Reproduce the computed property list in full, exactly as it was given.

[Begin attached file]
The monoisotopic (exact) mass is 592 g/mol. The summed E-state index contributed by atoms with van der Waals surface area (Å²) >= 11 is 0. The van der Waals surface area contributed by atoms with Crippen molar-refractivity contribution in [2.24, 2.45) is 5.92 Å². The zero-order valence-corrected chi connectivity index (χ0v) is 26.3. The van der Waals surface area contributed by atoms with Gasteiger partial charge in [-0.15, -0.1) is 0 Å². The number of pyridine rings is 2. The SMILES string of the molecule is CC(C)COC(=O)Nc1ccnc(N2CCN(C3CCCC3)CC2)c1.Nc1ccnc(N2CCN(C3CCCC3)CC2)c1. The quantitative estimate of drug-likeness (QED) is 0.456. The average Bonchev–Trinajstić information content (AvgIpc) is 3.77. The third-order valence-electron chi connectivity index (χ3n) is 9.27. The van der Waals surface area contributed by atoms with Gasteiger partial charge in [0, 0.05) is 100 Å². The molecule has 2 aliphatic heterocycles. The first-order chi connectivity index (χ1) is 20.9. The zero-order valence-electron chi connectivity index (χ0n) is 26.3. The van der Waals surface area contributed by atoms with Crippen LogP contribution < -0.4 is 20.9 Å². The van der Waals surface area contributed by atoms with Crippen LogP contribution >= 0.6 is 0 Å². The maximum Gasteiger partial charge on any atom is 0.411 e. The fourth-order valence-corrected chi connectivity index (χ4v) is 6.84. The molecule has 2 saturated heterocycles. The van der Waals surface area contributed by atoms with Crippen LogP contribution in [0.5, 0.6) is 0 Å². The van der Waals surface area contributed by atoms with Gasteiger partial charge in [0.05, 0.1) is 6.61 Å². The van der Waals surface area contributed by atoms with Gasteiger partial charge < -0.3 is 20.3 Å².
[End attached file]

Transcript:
The monoisotopic (exact) mass is 592 g/mol. The summed E-state index contributed by atoms with van der Waals surface area (Å²) >= 11 is 0. The van der Waals surface area contributed by atoms with Crippen molar-refractivity contribution in [2.24, 2.45) is 5.92 Å². The zero-order valence-corrected chi connectivity index (χ0v) is 26.3. The van der Waals surface area contributed by atoms with Gasteiger partial charge in [-0.15, -0.1) is 0 Å². The number of pyridine rings is 2. The SMILES string of the molecule is CC(C)COC(=O)Nc1ccnc(N2CCN(C3CCCC3)CC2)c1.Nc1ccnc(N2CCN(C3CCCC3)CC2)c1. The quantitative estimate of drug-likeness (QED) is 0.456. The average Bonchev–Trinajstić information content (AvgIpc) is 3.77. The third-order valence-electron chi connectivity index (χ3n) is 9.27. The van der Waals surface area contributed by atoms with Gasteiger partial charge in [0, 0.05) is 100 Å². The molecule has 2 aliphatic heterocycles. The first-order chi connectivity index (χ1) is 20.9. The zero-order valence-electron chi connectivity index (χ0n) is 26.3. The van der Waals surface area contributed by atoms with Crippen LogP contribution < -0.4 is 20.9 Å². The van der Waals surface area contributed by atoms with Crippen LogP contribution >= 0.6 is 0 Å². The maximum Gasteiger partial charge on any atom is 0.411 e. The fourth-order valence-corrected chi connectivity index (χ4v) is 6.84. The molecule has 2 saturated heterocycles. The van der Waals surface area contributed by atoms with Crippen LogP contribution in [0.5, 0.6) is 0 Å². The van der Waals surface area contributed by atoms with Gasteiger partial charge in [0.05, 0.1) is 6.61 Å². The van der Waals surface area contributed by atoms with Gasteiger partial charge < -0.3 is 20.3 Å².